JOHN Collins never got the chance to play in the Champions League with Celtic.
He would atone for that by reaching the semi-final with Monaco a few years later but in his six years in Glasgow there was nothing but disappointment. Collins' stint as a Celtic player came slap-bang in the middle of an era of Rangers dominance as the Ibrox club went on to match Celtic's record by claiming nine successive championships.
Only in 1997, a year after Collins had moved on to the south of France, did Uefa open up their flagship club competition to include teams who hadn't just won their domestic title, meaning Rangers were Scotland's sole Champions League representative for most of the 1990s, albeit with limited success.
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That remains a source of regret for Collins, but another chance to represent Celtic in European football's most prestigious competition has now presented itself. The new assistant to manager Ronny Deila will watch with professional interest as Scotland's European representatives discover their fate tomorrow when the draw for the first and second qualifying rounds of both the Champions League and Europa League is made in Nyon.
"It's a regret when I look back and see that I didn't get the chance to play in the Champions League with Celtic," he said. "But you can't get everything you want in life. It'll be great for me to be able to coach in the Champions League.
"It'll be fantastic to pit your wits against the big boys as it's where we want to be."
Celtic must first find a way through three potentially tricky qualifying rounds before they can daydream about taking on Europe's elite. They passed a similar challenge last season but it wasn't without its moments. Northern Ireland's Cliftonville were dispatched with minimal difficulty in the second qualifying round but Elfsborg of Sweden and then Kazakhstan's Shakhter Karagandy in the subsequent rounds both posed far greater tests.
Celtic should again be seeded in each of their three qualifying ties this time, although they play the first two home matches at Murrayfield with Celtic Park unavailable due to the Commonwealth Games.
Travel difficulties will likely be kept to a minimum in the second qualifying round, with Uefa set to announce - probably tomorrow morning - smaller, regionalised pots ahead of the draw. That could see Celtic play another side from the British Isles - St Patrick's Athletic from the Republic of Ireland, Wales' The New Saints, and Cliftonville are all in the unseeded half - while Scandinavian sides, including Deila's old club Stromsgodset, could also be considered "local".
With the opening match in mid-July and the team back for pre-season training on Tuesday, there isn't a huge amount of time for the new management team to get the players ready.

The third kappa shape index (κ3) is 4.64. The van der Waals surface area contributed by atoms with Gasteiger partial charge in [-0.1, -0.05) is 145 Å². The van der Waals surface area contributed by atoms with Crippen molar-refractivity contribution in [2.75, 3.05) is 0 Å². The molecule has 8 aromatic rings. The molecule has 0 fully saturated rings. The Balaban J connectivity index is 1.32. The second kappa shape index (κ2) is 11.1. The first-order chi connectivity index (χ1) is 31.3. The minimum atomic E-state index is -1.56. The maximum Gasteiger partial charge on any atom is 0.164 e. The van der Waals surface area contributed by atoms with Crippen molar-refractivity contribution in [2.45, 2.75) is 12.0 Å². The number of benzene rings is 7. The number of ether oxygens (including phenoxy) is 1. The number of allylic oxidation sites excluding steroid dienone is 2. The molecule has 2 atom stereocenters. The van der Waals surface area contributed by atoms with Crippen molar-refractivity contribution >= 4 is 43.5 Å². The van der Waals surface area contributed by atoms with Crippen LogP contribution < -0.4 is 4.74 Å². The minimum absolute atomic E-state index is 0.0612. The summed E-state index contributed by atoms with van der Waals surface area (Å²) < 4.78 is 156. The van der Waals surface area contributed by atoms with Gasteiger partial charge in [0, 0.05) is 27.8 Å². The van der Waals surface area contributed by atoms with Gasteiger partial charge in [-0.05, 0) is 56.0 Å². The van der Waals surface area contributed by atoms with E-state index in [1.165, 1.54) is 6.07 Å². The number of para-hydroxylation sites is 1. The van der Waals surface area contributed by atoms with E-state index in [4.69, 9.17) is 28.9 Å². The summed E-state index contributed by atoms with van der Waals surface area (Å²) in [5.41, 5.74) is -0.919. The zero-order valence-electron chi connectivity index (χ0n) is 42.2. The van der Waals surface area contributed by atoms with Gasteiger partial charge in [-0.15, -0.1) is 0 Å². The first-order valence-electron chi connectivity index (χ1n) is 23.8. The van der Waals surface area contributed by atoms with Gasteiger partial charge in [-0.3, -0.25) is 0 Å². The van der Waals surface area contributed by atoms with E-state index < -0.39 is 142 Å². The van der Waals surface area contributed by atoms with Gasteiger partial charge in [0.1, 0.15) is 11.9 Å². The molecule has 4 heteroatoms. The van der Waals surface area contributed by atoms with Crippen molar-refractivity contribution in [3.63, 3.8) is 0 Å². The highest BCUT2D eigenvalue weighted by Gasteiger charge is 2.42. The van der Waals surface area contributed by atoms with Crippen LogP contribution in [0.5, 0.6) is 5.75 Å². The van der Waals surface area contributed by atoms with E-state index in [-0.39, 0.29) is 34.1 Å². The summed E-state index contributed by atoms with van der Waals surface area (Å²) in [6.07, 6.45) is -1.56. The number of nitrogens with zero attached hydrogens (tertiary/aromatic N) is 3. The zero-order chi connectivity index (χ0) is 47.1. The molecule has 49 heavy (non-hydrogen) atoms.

"It's early in the season so there's not a lot of preparation," Collins said. "But that has been the case for the last few years so we know what's coming. We just have to make sure that on Tuesday we get the work started and are ready for the big games. These are massive games even though they might not be against massive clubs. We will just have to wait to see who we are going to face but like every football match, it'll be what we do that counts."
Collins' most recent exposure to the Champions League came from a seat in the Sky Sports studios. The former Scotland international was an analyst for the TV station on the big European nights and so watched many of Celtic's matches over the last few seasons. With the majority of last year's squad set to return for the new campaign, it gives Collins hope that the team can again make an impact in the competition.
"There have been some excellent performances," he said. "You have the jump up from the Premiership to the Champions League and it's a big jump. But Celtic have proved they can get the results and it's been big results. It's a challenge for myself and the manager as we need to get the players ready, but we have a terrific squad."
Both Deila and Collins are idealists rather than pragmatists when it comes to how the game should be played. The prospect of "parking the bus", even in a European away game, is anathema to the Scot.
"Not from kick off, I would never do that, If you are 1-0 up with five minutes to go, then you'll park the bus to get the result. I'll always want my teams to dominate the game and control the ball. That'll never change. I'll always want that and I'll always work towards that on the training pitch.
"The reality is that in some games you won't be able to do that. You go up against better teams and better players and they will have more of the ball.
"But what we will never stop is working on the training park to go up against them and keep the ball. We'll try to create chances and score goals. My mindset and methods in training and coaching will never change."